Prevalence Of Porcine Cysticercosis And Risk Factors For Taenia Solium Cysticercosis/taeniosis In Three Divisions Of Homa Bay District, Kenya
Githigia, S M
Eshitera, E E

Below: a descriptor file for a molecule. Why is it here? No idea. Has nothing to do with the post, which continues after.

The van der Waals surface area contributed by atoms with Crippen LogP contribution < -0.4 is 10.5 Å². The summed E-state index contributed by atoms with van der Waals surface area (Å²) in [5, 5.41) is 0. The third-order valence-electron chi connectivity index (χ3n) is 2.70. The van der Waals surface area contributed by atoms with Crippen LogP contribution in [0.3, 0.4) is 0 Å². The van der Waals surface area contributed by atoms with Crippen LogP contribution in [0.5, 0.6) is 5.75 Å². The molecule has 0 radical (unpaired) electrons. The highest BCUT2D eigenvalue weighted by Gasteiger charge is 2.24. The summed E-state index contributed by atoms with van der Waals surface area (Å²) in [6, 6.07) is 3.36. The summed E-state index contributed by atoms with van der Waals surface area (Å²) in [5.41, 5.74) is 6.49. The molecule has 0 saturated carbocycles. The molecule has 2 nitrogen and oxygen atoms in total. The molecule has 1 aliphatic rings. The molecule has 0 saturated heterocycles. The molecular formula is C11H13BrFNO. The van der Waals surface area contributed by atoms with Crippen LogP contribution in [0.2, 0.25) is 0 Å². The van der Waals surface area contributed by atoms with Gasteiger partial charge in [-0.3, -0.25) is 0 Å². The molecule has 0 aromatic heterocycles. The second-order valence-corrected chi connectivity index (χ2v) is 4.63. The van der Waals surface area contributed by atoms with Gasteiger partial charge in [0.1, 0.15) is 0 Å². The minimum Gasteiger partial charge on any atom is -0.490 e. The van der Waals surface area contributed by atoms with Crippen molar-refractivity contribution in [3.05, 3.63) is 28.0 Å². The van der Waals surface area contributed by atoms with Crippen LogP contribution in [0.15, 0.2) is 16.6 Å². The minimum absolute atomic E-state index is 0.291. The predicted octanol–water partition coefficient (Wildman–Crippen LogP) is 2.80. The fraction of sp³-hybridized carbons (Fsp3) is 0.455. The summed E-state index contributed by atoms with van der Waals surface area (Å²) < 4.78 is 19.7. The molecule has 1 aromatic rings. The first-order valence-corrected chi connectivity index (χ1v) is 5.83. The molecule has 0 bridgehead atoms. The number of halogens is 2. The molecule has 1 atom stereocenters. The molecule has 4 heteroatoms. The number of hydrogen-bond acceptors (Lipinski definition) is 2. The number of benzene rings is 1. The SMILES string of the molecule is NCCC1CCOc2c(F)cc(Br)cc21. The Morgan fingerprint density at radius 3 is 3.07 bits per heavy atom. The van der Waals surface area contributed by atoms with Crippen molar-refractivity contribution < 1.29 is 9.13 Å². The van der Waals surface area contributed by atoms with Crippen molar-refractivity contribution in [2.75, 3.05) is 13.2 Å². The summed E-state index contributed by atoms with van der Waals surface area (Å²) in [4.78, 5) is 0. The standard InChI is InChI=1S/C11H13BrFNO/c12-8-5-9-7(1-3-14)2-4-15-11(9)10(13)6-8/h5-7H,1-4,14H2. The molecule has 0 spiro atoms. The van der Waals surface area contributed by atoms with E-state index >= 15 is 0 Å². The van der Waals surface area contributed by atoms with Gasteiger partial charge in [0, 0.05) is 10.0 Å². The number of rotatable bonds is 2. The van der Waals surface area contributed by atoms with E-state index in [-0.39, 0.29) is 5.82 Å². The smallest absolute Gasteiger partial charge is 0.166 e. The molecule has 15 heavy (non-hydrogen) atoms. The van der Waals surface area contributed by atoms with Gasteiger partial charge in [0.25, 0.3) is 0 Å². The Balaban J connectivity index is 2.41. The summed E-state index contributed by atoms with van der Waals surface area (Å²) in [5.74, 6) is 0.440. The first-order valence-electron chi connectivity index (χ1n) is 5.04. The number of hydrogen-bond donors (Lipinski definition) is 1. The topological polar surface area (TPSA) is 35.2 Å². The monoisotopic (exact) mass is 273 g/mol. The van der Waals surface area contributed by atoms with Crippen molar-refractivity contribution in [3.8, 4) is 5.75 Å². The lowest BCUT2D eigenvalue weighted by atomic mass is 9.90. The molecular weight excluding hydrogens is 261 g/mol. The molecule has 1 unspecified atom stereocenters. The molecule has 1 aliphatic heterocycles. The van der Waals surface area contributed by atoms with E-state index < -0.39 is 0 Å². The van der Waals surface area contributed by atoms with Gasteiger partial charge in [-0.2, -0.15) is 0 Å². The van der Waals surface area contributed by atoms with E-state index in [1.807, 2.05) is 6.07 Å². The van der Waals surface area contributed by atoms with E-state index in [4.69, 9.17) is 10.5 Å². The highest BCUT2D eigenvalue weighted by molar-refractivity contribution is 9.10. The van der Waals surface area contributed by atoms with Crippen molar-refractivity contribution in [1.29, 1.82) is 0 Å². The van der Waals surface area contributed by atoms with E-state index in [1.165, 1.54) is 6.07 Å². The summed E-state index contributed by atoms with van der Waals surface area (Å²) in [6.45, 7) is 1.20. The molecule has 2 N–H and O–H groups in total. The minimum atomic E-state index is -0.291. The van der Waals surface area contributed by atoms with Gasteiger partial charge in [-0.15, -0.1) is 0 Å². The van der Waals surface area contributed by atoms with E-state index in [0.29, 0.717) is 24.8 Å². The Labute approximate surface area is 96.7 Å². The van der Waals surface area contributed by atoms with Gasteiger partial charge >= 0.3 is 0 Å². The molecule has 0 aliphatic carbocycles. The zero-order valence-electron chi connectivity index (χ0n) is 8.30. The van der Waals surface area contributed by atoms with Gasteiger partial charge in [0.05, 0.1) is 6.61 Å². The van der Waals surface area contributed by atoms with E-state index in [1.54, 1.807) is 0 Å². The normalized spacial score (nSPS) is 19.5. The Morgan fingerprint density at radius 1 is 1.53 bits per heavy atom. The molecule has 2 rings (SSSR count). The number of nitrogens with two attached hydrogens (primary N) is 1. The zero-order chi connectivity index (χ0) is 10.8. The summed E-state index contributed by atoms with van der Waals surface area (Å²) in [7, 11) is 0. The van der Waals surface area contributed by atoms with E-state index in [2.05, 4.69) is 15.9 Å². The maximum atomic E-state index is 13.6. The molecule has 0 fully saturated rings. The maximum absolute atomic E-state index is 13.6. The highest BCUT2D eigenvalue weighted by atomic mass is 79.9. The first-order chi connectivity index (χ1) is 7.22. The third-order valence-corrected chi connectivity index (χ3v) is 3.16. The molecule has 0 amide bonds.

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A cross sectional study was undertaken to determine the prevalence of Cysticercus cellolulosae in three divisions of Homa Bay District. Pig farming in the district is mainly by free-range, with most farmers keeping commonly one to six pigs. The study involved ante mortem lingual examination and palpation .The prevalence of risk factors for Taenia solium cysticercosis and taeniosis was determined by administration of a standard questionnaire at household level. Most of the pig farmers (65.8%) were females and of those interviewed 77.9% had undergone formal education. Farming was the main occupation (85.9%) and high proportions (88%) of pigs kept were for sale. The pigs were mainly tethered (98.4%) during the planting season, (97.9%) during growing season and (98.4%) during the harvesting season. Farmers fed their pigs on kitchen left over and pasture (46.9%) and kitchen left over, sweet potatoes and pasture (25.9%). None of the farmers supplemented their pigs with commercial feeds. The ante mortem lingual palpation and examination of 193 pigs showed presence of palpable cysts was estimated at 5.83 % (14 of 240) and 1.25% suspected (3 of 240). Those practicing home slaughter without official meat inspection were 13.98% (27 out of 193). The number of homes without latrines was 100 out of 193 = 51.8 %. Previous tapeworm experience was 94.8% (183 out of 193). Results of this study indicate that porcine cysticercosis is prevelant in free range pigs in three divisions of Homabay District. The low levels of knowledge of occurence and of the mode spread of T. solium is a probable contributor to the maintenance of the parasite. Lack of proper housing, lack of latrines and failure to use those that are present and active tapeworm infestation also contribute the perpetuation of the parasite in the District. Education of the farmers on the need of proper housing for the pigs, construction and use of latrines could go a long way in reducing the prevalence. A more sensitive test ought to be carried out to establish the almost true prevalence considering lingual examination and palpation has a lowly sensitivity.